Nursery: Help Baby Raptors
The story of a Red-shouldered Hawk named Mikey is a good example of how orphaned raptors are raised in our nursery:
Rescued. Mikey came to California Raptor Center as a downy little chick when he was only two days old. The wind had blown his nest out of the tree, and Mikey and his nestmate had fallen to the ground. Sadly, one tiny chick died from the fall, but the other was still alive when he was found by caring people who brought him to the CRC. As you can see from his baby picture, Mikey was so small that he fit in the palm of a hand.
Skipping the Incubator. Because Mikey was already hatched from his egg, he did not need to go into the incubator. If he had still been an egg, volunteers would have "candled" his egg (held it up to a special light) to see if the chick was alive inside the egg. If his egg had been "viable," he would have been placed in the electric incubator. This box keeps the eggs warm at a steady temperature and at the right level of humidity, acting like a mother bird sitting on eggs. The incubator gently turns the eggs at regular intervals in the same way the mother bird would turn the eggs in the nest. Turning the egg keeps the chick near the center of the egg so it can develop properly. Volunteers must constantly monitor the eggs to see how the chicks are developing, and they must regularly check the temperature and humidity levels, adjusting settings and adding water when necessary.
Into the Hatcher. Because he was only two days old when he arrived, Mikey went straight into the nursery's electric hatcher. This is a box with temperature and humidity controls, but it has no movement. Mikey lived in a tiny plastic bowl lined with soft paper for comfort and with soft rubber netting to eep his feet from splaying. He was joined by newly hatched birds and "pipped" eggs from the incubator. ("Pipping" is when baby birds break a hole in the egg shell with their beaks.) In the hatcher the chick finishes breaking out of its shell. The baby bird needs to struggle with this process cecause the activity helps it become strong. The nearly naked baby raptors are fed tiny bits of the choicest "mashed mouse" put into their beaks with tweezers. They stay in the hatcher until (1) their down grows thick enough to cover their bodies, (2) their necks get strong enough to hold up their heads, and (3) their wings and legs get strong enough to keep the chick from falling over. This happens fast.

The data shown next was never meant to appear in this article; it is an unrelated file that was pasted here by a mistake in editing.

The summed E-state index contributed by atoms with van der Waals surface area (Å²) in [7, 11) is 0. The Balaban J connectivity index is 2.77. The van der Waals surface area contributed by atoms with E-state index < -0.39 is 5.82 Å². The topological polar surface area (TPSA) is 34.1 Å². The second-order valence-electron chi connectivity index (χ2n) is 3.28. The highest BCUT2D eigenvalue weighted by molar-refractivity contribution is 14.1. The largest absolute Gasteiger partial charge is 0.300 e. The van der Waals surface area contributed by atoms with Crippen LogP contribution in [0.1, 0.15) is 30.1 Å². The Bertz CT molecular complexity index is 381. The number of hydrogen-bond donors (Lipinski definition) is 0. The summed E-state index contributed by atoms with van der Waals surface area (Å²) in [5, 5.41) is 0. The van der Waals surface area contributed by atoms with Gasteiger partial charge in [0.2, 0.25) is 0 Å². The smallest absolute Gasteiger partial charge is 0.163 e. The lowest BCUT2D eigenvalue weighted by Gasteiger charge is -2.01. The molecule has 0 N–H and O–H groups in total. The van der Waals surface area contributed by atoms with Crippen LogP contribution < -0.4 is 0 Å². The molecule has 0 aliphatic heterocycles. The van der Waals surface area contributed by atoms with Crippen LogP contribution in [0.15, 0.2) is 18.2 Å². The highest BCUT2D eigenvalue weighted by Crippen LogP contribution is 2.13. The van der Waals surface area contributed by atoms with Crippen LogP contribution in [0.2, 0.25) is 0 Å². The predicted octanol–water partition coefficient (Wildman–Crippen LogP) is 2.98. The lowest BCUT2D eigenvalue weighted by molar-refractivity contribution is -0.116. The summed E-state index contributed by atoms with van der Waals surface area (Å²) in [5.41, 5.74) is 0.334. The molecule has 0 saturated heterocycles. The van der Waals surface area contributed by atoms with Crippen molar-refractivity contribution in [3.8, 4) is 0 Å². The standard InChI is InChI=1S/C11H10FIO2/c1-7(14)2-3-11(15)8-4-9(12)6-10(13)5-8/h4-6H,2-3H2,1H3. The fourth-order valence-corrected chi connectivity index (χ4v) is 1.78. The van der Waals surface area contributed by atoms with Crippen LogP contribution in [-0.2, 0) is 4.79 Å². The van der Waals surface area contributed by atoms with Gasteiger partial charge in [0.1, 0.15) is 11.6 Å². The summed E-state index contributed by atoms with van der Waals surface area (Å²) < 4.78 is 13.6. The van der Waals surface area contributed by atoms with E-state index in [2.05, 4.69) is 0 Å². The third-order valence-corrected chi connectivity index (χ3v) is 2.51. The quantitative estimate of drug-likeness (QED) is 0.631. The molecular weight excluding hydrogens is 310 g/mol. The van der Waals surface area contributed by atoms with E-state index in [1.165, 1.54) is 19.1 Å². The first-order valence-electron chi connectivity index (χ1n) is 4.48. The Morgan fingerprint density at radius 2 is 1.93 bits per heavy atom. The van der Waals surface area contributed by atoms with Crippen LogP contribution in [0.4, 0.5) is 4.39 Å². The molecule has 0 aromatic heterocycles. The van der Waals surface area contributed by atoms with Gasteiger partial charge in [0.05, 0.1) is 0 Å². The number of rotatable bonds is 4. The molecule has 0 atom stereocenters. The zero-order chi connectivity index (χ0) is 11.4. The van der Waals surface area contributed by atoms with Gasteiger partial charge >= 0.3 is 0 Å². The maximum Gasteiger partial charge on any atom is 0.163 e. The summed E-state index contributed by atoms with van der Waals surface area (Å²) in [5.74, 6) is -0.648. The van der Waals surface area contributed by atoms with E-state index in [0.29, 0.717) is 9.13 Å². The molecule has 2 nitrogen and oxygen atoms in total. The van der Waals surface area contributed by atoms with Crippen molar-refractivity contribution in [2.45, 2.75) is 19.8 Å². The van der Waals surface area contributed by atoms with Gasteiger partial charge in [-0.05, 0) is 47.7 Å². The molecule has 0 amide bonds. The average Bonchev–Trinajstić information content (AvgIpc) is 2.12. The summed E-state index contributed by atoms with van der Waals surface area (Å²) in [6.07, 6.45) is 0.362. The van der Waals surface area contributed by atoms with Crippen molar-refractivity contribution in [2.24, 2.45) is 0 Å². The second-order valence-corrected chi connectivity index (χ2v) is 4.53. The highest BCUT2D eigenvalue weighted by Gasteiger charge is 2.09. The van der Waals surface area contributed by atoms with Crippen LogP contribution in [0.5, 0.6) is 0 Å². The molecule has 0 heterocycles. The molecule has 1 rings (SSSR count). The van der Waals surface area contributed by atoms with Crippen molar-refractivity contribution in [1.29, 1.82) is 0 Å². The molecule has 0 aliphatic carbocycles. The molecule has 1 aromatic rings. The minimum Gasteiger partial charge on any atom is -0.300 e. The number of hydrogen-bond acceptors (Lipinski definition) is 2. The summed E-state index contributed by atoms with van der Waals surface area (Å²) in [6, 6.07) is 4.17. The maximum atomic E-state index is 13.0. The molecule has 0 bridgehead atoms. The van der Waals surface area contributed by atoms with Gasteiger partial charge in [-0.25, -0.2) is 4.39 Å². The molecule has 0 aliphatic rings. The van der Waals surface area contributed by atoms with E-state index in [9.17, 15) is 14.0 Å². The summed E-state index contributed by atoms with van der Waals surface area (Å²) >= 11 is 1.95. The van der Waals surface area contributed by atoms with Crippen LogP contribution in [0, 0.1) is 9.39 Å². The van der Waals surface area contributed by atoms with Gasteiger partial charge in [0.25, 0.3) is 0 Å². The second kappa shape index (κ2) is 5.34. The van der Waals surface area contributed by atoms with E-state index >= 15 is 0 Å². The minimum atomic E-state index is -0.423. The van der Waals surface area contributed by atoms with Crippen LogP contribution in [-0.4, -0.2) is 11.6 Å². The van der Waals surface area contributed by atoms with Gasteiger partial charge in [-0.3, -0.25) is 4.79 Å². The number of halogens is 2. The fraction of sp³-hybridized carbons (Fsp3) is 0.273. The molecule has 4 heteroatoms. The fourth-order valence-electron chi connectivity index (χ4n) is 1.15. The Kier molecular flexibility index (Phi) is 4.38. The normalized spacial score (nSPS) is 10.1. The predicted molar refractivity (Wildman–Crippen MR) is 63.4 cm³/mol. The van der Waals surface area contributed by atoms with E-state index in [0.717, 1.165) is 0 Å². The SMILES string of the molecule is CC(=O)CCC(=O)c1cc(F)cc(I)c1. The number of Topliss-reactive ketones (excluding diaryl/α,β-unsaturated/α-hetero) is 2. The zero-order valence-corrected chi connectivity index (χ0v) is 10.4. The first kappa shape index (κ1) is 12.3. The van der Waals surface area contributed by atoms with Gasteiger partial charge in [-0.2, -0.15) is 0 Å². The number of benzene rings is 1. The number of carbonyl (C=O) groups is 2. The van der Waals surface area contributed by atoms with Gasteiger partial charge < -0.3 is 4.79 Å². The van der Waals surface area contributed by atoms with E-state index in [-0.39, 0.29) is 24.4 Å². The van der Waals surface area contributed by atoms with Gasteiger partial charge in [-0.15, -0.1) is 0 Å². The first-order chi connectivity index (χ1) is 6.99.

Into the Tub. When Mikey was downy and strong enough to leave the hatcher, he was placed with Evita, the Swainson's Hawk, in the hope that she would care for him and feed him and that he would imprint on her, learning that he was a bird, not a human. However, Evita would not feed the little chick, so Mikey was placed in a small "brooder tub" (a plastic tub with high sides which is kept warm by an electric hot water bottle).Support the CRC Nursery!